big truck

Photo on 12-4-16 at 5.20 PM #2.jpgPhoto on 4-19-17 at 12.50 PM #3.jpgPhoto on 4-19-17 at 12.50 PM #2.jpgPhoto on 5-3-17 at 12.01 PM #2.jpg

Photo on 12-11-17 at 4.41 PM #2.jpg

19 months and 6 days of mothering this human outside of the womb. The top picture is Christmas time last year, and the bottom picture is yesterday. He grows and grows, talks, walks, runs, laughs, makes jokes, dances, throws tantrums, squeals.

My life is so different from a year ago (and my hair is much longer)– mothering is so different now with this toddler than it was with the baby he used to be. My life is almost unrecognizable from what it was pre-motherhood. Though I do recognize something of myself from when I was a kid– long moments of playing, the joy of a car going down a slide, lying on the floor looking up at Christmas tree lights.

I’m still figuring out who I am in this role, though I think I’m pretty good at it. My heart has enough love, so much love, more than enough love– this I know.

I’ve gotten better at cutting his hair. Each time I do it more evenly, more like a real haircut. It’s similar to a 60s shag kind of style: like a Beatle, or Shaggy from Scooby-Doo. My sister says it looks like a bowl cut.

I’ve gotten better at confidence. At letting go.

He’s gotten better at sleeping. Eating. Expressing his needs and wants with some kind of language. He becomes himself more each day as he discovers new ways to be and do. He listens. He puts his hands on each side of my face and says, “Ohhh!”

My body has gotten better at being a body again. It will never be what it was before, and I have to accept that over and over.

One of my favorite conversations so far is this one:
ME: Giles, did you poop?
GILES: Poop!
ME: Is it a big one?
GILES: BIIIIG TWUUUCK!

To be fair, he says “big truck” as a response to lots of things. But I really think in this instance he was using it as a description for the giant turd in his diaper. My kid has a sense of comic timing like no other.

Today I am going to Dana-Farber in Boston for one of my every-six-months checkups. No scans today, but it is always a thing, a vibration under my skin, a whisper of will-they-tell-me-i-have-cancer. This doesn’t make me not want to go. Because if I wasn’t going to these appointments I would be worried every second that I had cancer and wasn’t doing anything about it. Now I get to know definitively twice a year that I do not have cancer, and I get to ask questions and talk out my anxieties with very smart and beautiful doctors. I like the car rides with Greg. I like the tacos. It’s a kind of date, and I will cherish it every time we go.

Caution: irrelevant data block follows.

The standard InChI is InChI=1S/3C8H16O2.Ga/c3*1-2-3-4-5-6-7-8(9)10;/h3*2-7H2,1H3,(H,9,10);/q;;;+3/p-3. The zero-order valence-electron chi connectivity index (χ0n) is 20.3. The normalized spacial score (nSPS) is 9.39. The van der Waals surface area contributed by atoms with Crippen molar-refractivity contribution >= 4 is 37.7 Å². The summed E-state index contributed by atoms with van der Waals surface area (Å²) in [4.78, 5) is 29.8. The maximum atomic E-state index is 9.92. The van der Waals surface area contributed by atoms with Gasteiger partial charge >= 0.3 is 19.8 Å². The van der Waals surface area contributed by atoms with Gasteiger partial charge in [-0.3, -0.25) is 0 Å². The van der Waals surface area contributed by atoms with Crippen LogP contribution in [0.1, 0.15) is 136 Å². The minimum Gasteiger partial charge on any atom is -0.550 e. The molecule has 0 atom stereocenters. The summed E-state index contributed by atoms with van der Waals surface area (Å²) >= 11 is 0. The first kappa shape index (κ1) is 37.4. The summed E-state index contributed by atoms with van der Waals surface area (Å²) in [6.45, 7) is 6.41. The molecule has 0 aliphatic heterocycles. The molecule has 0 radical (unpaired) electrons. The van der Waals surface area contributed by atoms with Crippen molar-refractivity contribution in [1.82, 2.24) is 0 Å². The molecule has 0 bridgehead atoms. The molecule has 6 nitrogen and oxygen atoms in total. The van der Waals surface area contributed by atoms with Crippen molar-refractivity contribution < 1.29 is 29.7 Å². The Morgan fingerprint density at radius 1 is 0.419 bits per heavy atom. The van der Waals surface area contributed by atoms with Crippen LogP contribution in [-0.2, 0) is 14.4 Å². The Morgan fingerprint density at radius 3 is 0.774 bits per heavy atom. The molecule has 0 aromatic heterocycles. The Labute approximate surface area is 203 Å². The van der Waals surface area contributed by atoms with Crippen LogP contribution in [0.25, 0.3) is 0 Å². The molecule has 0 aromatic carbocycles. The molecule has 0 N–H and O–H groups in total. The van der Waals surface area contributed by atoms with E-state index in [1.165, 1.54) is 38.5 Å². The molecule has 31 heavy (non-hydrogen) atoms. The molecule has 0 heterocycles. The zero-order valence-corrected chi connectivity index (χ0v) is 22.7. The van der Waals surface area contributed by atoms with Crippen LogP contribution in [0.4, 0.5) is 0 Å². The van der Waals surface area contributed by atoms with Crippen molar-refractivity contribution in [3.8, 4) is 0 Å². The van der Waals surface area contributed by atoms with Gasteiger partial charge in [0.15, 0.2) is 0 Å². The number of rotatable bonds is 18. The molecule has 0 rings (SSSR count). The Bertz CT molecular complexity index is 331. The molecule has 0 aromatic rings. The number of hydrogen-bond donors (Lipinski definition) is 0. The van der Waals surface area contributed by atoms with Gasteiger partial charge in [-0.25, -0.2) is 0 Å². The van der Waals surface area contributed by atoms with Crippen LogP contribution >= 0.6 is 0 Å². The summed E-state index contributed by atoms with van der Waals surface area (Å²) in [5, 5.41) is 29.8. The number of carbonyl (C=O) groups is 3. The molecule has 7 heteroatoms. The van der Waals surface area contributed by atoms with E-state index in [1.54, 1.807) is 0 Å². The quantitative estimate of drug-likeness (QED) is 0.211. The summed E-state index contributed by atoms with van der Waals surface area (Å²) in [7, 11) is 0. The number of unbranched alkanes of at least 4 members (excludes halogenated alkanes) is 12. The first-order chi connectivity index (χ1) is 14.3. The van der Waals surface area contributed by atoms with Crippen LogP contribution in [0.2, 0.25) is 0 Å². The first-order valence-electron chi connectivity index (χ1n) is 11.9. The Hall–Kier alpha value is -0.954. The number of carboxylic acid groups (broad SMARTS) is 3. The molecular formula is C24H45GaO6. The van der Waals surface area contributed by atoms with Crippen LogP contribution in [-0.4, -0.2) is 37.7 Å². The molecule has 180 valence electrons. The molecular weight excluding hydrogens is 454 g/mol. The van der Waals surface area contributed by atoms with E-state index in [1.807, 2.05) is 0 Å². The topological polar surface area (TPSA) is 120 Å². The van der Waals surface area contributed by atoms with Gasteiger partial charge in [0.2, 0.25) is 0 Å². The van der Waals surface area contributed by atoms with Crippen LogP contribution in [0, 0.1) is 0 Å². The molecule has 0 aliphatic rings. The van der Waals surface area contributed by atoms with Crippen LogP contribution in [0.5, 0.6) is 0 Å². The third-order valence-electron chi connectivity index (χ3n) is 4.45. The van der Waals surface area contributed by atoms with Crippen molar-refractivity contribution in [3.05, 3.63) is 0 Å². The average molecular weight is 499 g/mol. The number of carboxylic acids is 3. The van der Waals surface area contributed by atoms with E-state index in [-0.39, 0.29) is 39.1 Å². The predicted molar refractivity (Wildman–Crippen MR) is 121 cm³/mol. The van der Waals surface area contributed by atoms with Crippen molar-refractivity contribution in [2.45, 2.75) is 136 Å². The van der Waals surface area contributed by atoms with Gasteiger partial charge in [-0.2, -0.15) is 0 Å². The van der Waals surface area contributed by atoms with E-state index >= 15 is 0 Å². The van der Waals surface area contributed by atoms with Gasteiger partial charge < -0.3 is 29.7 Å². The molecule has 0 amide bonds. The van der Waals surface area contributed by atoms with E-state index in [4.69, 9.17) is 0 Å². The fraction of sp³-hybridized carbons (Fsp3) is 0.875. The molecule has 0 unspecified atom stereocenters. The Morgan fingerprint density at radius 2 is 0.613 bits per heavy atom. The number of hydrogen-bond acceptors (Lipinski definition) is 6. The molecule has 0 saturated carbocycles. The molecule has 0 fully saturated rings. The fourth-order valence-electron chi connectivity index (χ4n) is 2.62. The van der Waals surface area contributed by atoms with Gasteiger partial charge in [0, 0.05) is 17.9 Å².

Giles will stay with Greg’s parents tonight, since we’ll be home late. When I see him in the morning, with his big smiling face (or even possible cranky crying face), I will squeeze him tightly. I will say “I love you I love you I love you.”

He’ll probably say, “Big TWUUUCK!”

 

 

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today i did a thing

today i did a thing.

that thing was to climb into the bucket of a tree truck, and be lifted very, very high off the ground to rescue my cat from a tree.

that thing was scary. i shook the entire time. i took deep breaths. i said “i can’t do this” a lot, and the guy on the ground kept telling me i was fine.

i wanted to get down. i wanted someone else to do it.

but up and up i went, until i was right below the branch where my cat was perched. she meowed and meowed and i stuck out an arm, petting her and coaxing her to come closer to me.

“you gotta use both hands,” yelled the guy from below.

i didn’t want to use both hands. i wanted one hand firmly gripping the bucket because i was trembling and it didn’t seem possible that i would not just fall right out.

“you can’t fall,” he said.

finally i reached both hands out and grabbed the cat and pulled her into the bucket with me. i held her down on the floor of the bucket saying, “you dumb cat. don’t ever do that again.” i was still trembling. shaking. scared scared scared.

i got to the ground. i tossed the cat out. i climbed out myself and i thanked the tree guys.

it didn’t occur to me that i had faced one of my fears. i am a total scaredy cat when it comes to heights. i never climb up high and jump off rocks into water. i don’t dive into pools from a diving board. i don’t stand near the edges of places.